Matthew 18:21-35
“Heart-Centred Forgiveness”

Heart-Centred Forgiveness”

Matthew 18:21-35 ~ Rev. Scott Turnbrook ~ Northwood United ~ September 13, 2020  

What words of advice are you hearing these days? “Wash your hands”… “Wear a mask”… “Line up here”…“Do not wear a mask and give up your rights”… “Beware of the vaccine which will have a microchip implanted to track us”…“be kind…be calm…be safe.” As I was pondering this morning’s text, I wondered if this morning’s scripture focus might be a portion of some of Jesus’ words to us in such unique times. Throughout the text, we hear Jesus calling us to tend our heart. Hear the conclusion of the text once again: “So my heavenly Father will also do to every one of you, if you do not forgive your brother or sister from your heart.” Jesus offers us wise words for this day in which we live…to tend to our heart. Tending to the heart is an interesting analogy because the heart is a complex organ that biologists tell us is necessary for our physical existence. The heart is also something that Jesus explains as being necessary for a full spiritual life. The heart: weighing in at just under one pound, it is roughly the size of one’s fist. It is divided into four main chambers: the upper left and right atria and the lower left and right ventricles. Indispensable for life, it busily circulates blood throughout the body. Deoxygenated blood pumped to the lungs and oxygenated blood pumped back in, symphonically beating at a rate of 60 to 90 beats per minute. Our heart is perhaps, the most important muscle in our body: vital for life.  

The reason that I wanted to commence with the amazing qualities of this great organ in the body is that the heart also has tremendous implications for our spiritual life. What was Jesus’ purpose of concluding this parable with locating forgiveness in the heart? Why did he not just simply conclude the teaching without any reference to the heart. 35So my heavenly Father will also do to every one of you, if you do not forgive your brother or sister” (and end it there). What was the purpose of tagging on the spatial location of the forgiveness as being heart-centred? To forgive from the heart. Would it not have been an equally valid teaching, simply to call one to forgiveness? It would have lifted up the challenging virtue and would have provided a powerful lesson. No? But as we get to the heart of the matter, we find get a little closer to what Jesus was teaching for living a way of forgiveness. Allow me to explain.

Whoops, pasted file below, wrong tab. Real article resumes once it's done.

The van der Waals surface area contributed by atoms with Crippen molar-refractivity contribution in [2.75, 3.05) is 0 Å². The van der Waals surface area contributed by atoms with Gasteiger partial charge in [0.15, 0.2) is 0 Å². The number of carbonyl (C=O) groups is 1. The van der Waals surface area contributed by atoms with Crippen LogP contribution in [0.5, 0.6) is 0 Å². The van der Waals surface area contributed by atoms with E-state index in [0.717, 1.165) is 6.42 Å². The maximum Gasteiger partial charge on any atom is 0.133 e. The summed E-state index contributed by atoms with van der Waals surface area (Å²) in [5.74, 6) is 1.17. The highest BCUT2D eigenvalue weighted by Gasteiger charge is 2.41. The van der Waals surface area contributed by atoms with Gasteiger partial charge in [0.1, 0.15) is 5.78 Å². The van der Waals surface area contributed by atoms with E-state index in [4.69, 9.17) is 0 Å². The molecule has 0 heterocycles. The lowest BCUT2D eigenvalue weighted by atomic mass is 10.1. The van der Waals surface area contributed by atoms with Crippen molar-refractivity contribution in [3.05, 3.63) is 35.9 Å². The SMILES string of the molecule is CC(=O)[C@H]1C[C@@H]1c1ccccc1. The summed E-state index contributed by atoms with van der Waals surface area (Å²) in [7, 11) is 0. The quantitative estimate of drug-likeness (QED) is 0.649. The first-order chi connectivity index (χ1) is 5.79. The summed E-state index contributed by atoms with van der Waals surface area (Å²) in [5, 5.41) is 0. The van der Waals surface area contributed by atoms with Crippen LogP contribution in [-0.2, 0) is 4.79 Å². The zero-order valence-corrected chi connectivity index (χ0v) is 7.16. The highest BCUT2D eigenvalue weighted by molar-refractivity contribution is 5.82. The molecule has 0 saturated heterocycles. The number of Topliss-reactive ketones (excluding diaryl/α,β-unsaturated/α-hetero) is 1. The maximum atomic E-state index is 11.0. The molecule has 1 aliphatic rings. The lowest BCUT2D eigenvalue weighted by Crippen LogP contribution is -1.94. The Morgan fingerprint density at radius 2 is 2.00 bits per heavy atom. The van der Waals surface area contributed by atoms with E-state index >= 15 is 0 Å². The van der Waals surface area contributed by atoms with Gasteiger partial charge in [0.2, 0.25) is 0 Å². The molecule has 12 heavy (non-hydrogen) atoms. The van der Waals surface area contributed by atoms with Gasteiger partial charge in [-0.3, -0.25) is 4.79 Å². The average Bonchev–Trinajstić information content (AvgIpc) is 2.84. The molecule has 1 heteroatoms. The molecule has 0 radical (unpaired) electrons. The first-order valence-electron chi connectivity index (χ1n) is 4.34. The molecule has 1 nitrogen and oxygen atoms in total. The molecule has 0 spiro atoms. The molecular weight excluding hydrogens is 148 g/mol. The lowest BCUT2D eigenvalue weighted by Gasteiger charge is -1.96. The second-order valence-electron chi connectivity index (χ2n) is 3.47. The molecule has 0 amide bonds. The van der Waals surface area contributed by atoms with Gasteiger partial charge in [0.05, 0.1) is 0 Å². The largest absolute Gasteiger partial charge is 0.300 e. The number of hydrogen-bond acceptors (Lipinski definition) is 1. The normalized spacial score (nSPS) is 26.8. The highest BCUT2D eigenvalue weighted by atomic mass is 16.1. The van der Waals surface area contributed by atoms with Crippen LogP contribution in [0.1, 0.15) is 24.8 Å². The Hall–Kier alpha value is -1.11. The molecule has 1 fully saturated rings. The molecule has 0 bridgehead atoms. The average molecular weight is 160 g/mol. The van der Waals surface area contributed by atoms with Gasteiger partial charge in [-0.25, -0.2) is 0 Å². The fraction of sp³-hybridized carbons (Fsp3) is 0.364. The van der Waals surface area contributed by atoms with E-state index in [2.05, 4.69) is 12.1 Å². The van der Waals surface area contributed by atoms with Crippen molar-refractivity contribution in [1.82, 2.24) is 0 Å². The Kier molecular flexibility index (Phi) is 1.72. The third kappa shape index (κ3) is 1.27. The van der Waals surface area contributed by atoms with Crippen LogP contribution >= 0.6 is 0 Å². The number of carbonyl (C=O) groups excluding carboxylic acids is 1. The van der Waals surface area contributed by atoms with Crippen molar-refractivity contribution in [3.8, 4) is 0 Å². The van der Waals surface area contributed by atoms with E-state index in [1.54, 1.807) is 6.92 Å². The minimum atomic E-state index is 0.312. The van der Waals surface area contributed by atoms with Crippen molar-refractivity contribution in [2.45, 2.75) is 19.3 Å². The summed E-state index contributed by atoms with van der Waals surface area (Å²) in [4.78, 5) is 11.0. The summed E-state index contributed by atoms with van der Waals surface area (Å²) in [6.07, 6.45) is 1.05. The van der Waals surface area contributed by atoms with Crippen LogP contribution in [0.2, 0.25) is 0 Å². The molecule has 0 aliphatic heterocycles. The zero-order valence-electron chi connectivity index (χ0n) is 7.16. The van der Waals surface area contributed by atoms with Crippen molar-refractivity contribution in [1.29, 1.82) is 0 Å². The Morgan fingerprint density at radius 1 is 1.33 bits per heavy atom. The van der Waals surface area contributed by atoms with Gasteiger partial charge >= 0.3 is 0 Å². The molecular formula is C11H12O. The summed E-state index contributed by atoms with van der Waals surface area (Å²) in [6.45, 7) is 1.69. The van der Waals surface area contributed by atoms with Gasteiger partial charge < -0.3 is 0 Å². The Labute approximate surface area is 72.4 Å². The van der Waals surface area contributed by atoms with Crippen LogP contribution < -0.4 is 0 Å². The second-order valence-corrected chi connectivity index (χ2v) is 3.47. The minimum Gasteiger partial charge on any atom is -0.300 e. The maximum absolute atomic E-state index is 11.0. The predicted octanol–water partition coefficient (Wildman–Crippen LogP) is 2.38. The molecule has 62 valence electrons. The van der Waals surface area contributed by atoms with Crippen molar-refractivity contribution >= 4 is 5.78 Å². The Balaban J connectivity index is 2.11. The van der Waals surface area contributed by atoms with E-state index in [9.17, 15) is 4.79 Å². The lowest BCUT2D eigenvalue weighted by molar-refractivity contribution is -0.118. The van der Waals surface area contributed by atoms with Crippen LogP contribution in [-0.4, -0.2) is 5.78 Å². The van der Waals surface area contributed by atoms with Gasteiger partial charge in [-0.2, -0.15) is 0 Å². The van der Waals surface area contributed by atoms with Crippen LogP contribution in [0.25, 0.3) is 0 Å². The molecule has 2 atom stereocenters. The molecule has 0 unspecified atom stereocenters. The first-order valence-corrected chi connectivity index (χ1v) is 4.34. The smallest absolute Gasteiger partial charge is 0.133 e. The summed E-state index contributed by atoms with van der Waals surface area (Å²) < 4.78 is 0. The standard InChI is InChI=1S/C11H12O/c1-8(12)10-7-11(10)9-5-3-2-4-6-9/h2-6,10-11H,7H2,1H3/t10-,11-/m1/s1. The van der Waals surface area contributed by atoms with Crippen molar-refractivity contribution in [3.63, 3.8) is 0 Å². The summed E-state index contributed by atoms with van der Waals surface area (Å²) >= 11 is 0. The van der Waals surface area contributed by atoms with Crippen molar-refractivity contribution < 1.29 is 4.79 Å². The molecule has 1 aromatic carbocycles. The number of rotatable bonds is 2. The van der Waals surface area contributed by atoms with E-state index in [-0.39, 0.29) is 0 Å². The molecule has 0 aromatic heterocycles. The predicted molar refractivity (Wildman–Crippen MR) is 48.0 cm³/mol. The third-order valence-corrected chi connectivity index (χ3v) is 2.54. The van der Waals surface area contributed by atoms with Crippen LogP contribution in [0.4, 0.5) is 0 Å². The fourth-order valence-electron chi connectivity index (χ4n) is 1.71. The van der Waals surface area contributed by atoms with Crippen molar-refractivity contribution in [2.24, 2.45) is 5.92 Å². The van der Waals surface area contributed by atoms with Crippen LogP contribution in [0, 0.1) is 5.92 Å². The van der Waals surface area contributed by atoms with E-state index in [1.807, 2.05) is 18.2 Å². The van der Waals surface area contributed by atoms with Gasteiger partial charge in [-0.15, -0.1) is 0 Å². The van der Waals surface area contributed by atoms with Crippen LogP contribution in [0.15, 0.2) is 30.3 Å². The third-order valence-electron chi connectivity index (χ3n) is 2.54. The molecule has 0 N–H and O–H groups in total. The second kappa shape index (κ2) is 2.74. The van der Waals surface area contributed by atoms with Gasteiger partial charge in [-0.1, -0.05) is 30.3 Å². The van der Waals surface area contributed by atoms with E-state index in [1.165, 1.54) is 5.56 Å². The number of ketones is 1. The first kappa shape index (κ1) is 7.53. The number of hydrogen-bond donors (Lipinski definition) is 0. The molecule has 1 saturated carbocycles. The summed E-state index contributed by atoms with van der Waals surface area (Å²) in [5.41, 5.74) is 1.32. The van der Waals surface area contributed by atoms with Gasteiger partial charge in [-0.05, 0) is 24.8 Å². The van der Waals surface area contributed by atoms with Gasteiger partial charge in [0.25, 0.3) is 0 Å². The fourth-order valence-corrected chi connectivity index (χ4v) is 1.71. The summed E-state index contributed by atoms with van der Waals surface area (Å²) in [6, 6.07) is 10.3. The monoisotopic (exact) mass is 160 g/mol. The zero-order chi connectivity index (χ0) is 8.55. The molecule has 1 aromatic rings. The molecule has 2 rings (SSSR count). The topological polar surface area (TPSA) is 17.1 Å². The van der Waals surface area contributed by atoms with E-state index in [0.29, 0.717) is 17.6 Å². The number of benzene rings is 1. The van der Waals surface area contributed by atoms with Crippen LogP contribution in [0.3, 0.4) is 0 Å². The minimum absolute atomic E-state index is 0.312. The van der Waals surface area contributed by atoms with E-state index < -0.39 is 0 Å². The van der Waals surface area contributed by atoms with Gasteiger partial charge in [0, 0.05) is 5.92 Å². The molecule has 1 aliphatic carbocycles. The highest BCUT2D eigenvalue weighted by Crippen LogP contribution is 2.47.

“So my heavenly Father will also do to every one of you, if you do not forgive your brother or sister from your heart.” As we have read through the text, the lesson is clear and challenging. If someone sins against you, you are not required to forgive them once or even seven times (a challenge in and of itself). You are required to forgive them 77 times. 77 is a BIG number. 77 times forgiveness is like the story of the great fish that got away ~ the fish who was this big. 77 times is an incomprehensible level of forgiveness. It is beyond anything that one could be understood as fair or ethical or moral. It is extravagant forgiveness. This was the message found in the stories Jesus told. The King and the two servants where the first slave owed 10,000 talents. Now, if you are not up on your biblical currency, the talent is the largest monetary unit that existed. It was equal to the wages of a manual labourer for 15 (that’s right fifteen) years. To put that further into perspective, the tax income from all of Herod’s great territories was only 900 talents per year. Ten thousand talents would exceed the taxes for all of Syria, Phoenicia, Judea and Samaria. 10,000 talents is a number beyond one’s comprehension, just like 77 measures of forgiveness.  

So, as we consider the extravagant levels of forgiveness called for, let’s get back to the heart of our conversation. In terms of a biblical understanding of the heart, there is also a spiritual reference when it comes to the heart. The Oxford Bible dictionary suggests that the heart is the most important anthropological word in all the Hebrew Scriptures. Used just under 1000 times, the heart is the source of thought, it is the place of understanding, it provides wisdom, and is the base for discernment between good and evil. A stopped heart leads to paralysis (not death). Eating served to refresh one’s heart and lead to recovery, and the heart of heaven referred to those areas beyond explanation and exploration. Conversely, a hardened heart connotes one’s inflexibility of purpose and often leads to sin. An example would be of Jesus’ disciples’ hearts being so hardened that they could not understand his miracles. “So my heavenly Father will also do to every one of you, if you do not forgive your brother or sister from your heart.”